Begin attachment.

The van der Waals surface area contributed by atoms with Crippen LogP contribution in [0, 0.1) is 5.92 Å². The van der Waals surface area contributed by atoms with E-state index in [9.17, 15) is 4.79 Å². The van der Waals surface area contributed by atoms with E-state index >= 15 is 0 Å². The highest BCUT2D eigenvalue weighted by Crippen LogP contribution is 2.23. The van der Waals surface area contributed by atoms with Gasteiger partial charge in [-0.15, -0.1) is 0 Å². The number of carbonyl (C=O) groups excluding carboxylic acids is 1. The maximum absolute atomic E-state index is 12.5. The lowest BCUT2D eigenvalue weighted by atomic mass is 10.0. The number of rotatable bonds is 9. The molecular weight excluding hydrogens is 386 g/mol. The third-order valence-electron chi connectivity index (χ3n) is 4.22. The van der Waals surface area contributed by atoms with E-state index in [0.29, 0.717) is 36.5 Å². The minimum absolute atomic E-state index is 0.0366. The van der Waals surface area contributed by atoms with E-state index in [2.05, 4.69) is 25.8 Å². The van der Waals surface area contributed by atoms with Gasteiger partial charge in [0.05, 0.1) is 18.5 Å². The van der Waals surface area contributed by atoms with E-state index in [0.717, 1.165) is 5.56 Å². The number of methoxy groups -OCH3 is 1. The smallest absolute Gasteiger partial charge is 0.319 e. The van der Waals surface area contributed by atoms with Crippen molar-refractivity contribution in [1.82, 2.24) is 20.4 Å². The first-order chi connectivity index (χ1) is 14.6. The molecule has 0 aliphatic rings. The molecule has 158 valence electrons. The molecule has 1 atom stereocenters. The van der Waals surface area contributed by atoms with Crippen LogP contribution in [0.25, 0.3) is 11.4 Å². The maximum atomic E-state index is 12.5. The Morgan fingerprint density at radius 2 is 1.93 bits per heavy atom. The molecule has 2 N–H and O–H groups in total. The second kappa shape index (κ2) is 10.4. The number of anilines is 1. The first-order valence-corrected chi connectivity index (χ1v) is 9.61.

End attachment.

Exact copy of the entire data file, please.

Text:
The van der Waals surface area contributed by atoms with Crippen LogP contribution in [0, 0.1) is 5.92 Å². The van der Waals surface area contributed by atoms with E-state index in [9.17, 15) is 4.79 Å². The van der Waals surface area contributed by atoms with E-state index >= 15 is 0 Å². The highest BCUT2D eigenvalue weighted by Crippen LogP contribution is 2.23. The van der Waals surface area contributed by atoms with Gasteiger partial charge in [-0.15, -0.1) is 0 Å². The number of carbonyl (C=O) groups excluding carboxylic acids is 1. The maximum absolute atomic E-state index is 12.5. The lowest BCUT2D eigenvalue weighted by atomic mass is 10.0. The number of rotatable bonds is 9. The molecular weight excluding hydrogens is 386 g/mol. The third-order valence-electron chi connectivity index (χ3n) is 4.22. The van der Waals surface area contributed by atoms with E-state index in [0.29, 0.717) is 36.5 Å². The minimum absolute atomic E-state index is 0.0366. The van der Waals surface area contributed by atoms with E-state index in [2.05, 4.69) is 25.8 Å². The van der Waals surface area contributed by atoms with Gasteiger partial charge in [0.05, 0.1) is 18.5 Å². The van der Waals surface area contributed by atoms with E-state index in [0.717, 1.165) is 5.56 Å². The number of methoxy groups -OCH3 is 1. The smallest absolute Gasteiger partial charge is 0.319 e. The van der Waals surface area contributed by atoms with Crippen molar-refractivity contribution in [1.82, 2.24) is 20.4 Å². The first-order chi connectivity index (χ1) is 14.6. The molecule has 0 aliphatic rings. The molecule has 158 valence electrons. The molecule has 1 atom stereocenters. The van der Waals surface area contributed by atoms with Crippen LogP contribution in [0.25, 0.3) is 11.4 Å². The maximum atomic E-state index is 12.5. The Morgan fingerprint density at radius 2 is 1.93 bits per heavy atom. The molecule has 2 N–H and O–H groups in total. The second kappa shape index (κ2) is 10.4. The number of anilines is 1. The first-order valence-corrected chi connectivity index (χ1v) is 9.61.